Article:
By Kevin Wilson
DORA — The community of Causey, and a community of emergency personnel, said goodbye to Hank Merrick — a mayor, a fire chief, and “a partner” to many.
Merrick died Saturday of a heart attack at the age of 68. Due to the large number of people paying their respects, services were held at Guy Luscombe Gymnasium.
To the citizens of Causey, Hank Merrick was Causey.
“He was the center of the community,” said Willard Heck, the Causey Fire Department’s equipment manager. “Within a quarter-mile of the crossroads was the fire department, his hardware store and his house. If you needed something, you went to Hank.”
Merrick was the fire chief at Causey for 39 years. Those who knew him best said they could always count on seeing Merrick’s habits and hearing his quotes.
“Hank always said at the end of every run, ‘We’ll see you on the next big one,’” said CFD assistant chief Kenneth Cox.
They saw him on other occasions, as well. Merrick ran a hardware store near the fire department for the last 20 years, and he would often spend his free time welding yard signs for community members.
“If the kids needed a bike tire to be fixed, he was the one to fix it,” said Kris King, who has been with the department for five years.
His efforts weren’t limited to Causey, and it was evident to anybody that came to the Wednesday service. Lined up outside the gymnasium were about 25 vehicles from various law enforcement and emergency service departments across New Mexico and Texas.
As Portales Fire Department Battalion Chief John Bridges explained, each of those vehicles represented a department that had worked with Merrick in one way or another.
Over 25 years, Bridges considered Merrick a co-worker, a mentor and a friend.
“He was always very friendly,” Bridges said. “He liked to meet new people.”
Bridges worked with Merrick during many accidents, usually grass fires. Bridges said that Merrick’s personality made incidents easier for his co-workers and the victims of the incidents.
“You have to deal with (panicked people) whatever the situation is,” Bridges said. “I think (Merrick’s) personality traits … made him well-received. Having someone with that personality helps you get through it.”
His personality wasn’t limited to helping victims, though. Ann Clark, the emergency medical services director for Causey, felt she never would have been able to work for 19 years without Merrick around for encouragement.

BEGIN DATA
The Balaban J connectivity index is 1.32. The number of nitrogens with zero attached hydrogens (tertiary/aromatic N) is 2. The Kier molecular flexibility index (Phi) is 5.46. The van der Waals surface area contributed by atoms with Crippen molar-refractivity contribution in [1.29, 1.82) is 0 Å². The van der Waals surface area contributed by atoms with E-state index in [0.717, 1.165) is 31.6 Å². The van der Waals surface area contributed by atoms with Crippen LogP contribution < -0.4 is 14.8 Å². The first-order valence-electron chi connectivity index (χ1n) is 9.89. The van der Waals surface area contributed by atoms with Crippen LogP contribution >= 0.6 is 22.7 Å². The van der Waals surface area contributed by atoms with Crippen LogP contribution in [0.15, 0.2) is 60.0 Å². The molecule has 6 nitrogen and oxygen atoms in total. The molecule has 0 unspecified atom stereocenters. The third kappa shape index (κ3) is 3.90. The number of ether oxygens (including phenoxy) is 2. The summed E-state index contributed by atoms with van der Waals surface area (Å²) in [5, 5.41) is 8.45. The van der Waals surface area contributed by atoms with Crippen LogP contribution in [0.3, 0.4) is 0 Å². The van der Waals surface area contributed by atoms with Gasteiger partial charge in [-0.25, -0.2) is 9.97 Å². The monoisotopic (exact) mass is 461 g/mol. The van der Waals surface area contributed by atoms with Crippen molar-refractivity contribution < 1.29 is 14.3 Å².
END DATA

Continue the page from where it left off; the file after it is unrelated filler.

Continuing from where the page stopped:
“When my son (Clinton) died in 1993, he was very supportive and he was very instrumental in helping me in the EMS and fire department because I was ready to give up,” Clark said. “He just told me I can do it.”
Merrick had many habits, including a love for fried catfish and an adherence to phrases like, “Help someone in their time of need” and “To each his own.”
During the service, Portales Medical Investigator Carolyn Speshock said she could always count on two other phrases. Each conversation, Speshock said, would begin with, “Hey, partner,” and include, “Stay beautiful,” before it was over.
“He was my boss,” Speshock said, “but if I ever referred to him as my boss in conversation, he would correct me by saying that we were partners.”
Merrick had been an emergency medical technician since 1983, and received the Cardiac Save Award in 1996. He was the Moulage Artist for Region III EMS, a member of the New Mexico National Disaster Team that served in the Virgin Islands after Hurricane Hugo, a Causey city councilman for numerous years, and had recently been appointed mayor.
He served on the Causey and Dora school boards for 18 years. Since 1994, he was a deputy medical examiner in Roosevelt County.
Merrick died about three months into an appointed term as Causey mayor. He was appointed after the previous mayor, Eldon Merrick, moved to Portales.
“He was always interested in serving others and making someone feel at home in the community,” said Eldon Merrick, who was Hank Merrick’s second cousin. “He was really good at that.”
Other family members could not be reached for comment on Wednesday.
Merrick has been replaced by Geneva Judah as the mayor for now, but some aren’t sure how the many other facets of Merrick will be replaced.
“It’s hard on my kids, it’s hard on all of us,” King said. “He was the backbone of the community. If you had a question, you asked Hank.”